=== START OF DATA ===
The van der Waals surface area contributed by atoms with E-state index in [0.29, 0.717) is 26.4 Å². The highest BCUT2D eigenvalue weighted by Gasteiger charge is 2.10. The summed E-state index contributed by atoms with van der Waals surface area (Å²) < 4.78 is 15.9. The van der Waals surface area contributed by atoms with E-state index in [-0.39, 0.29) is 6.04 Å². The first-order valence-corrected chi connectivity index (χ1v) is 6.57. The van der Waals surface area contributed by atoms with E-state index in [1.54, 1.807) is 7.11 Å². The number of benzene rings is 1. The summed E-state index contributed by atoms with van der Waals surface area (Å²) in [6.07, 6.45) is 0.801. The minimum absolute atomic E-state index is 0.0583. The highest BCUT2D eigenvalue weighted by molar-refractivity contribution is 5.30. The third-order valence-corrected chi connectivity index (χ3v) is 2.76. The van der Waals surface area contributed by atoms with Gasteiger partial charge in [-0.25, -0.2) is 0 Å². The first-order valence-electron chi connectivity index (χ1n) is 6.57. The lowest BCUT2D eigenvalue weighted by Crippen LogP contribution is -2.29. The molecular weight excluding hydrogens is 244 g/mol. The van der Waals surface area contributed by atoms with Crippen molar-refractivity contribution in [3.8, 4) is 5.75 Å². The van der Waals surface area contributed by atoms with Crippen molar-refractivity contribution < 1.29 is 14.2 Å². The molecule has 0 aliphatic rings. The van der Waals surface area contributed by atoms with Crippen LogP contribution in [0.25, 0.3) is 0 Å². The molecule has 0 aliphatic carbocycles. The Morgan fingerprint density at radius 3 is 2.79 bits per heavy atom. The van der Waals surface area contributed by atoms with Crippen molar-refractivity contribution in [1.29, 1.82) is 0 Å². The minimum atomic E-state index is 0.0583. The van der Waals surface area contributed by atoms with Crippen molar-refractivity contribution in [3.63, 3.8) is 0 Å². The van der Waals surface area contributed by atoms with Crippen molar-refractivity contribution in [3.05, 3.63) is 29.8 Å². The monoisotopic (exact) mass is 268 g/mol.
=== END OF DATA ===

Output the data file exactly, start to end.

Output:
The van der Waals surface area contributed by atoms with E-state index in [0.29, 0.717) is 26.4 Å². The highest BCUT2D eigenvalue weighted by Gasteiger charge is 2.10. The summed E-state index contributed by atoms with van der Waals surface area (Å²) < 4.78 is 15.9. The van der Waals surface area contributed by atoms with E-state index in [-0.39, 0.29) is 6.04 Å². The first-order valence-corrected chi connectivity index (χ1v) is 6.57. The van der Waals surface area contributed by atoms with E-state index in [1.54, 1.807) is 7.11 Å². The number of benzene rings is 1. The summed E-state index contributed by atoms with van der Waals surface area (Å²) in [6.07, 6.45) is 0.801. The minimum absolute atomic E-state index is 0.0583. The highest BCUT2D eigenvalue weighted by molar-refractivity contribution is 5.30. The third-order valence-corrected chi connectivity index (χ3v) is 2.76. The van der Waals surface area contributed by atoms with Gasteiger partial charge in [-0.25, -0.2) is 0 Å². The first-order valence-electron chi connectivity index (χ1n) is 6.57. The lowest BCUT2D eigenvalue weighted by Crippen LogP contribution is -2.29. The molecular weight excluding hydrogens is 244 g/mol. The van der Waals surface area contributed by atoms with Crippen molar-refractivity contribution in [3.8, 4) is 5.75 Å². The van der Waals surface area contributed by atoms with Crippen molar-refractivity contribution < 1.29 is 14.2 Å². The molecule has 0 aliphatic rings. The van der Waals surface area contributed by atoms with Crippen LogP contribution in [0.25, 0.3) is 0 Å². The molecule has 0 aliphatic carbocycles. The Morgan fingerprint density at radius 3 is 2.79 bits per heavy atom. The van der Waals surface area contributed by atoms with Crippen molar-refractivity contribution in [1.29, 1.82) is 0 Å². The minimum atomic E-state index is 0.0583. The van der Waals surface area contributed by atoms with Crippen molar-refractivity contribution in [3.63, 3.8) is 0 Å². The van der Waals surface area contributed by atoms with Crippen molar-refractivity contribution in [3.05, 3.63) is 29.8 Å². The monoisotopic (exact) mass is 268 g/mol.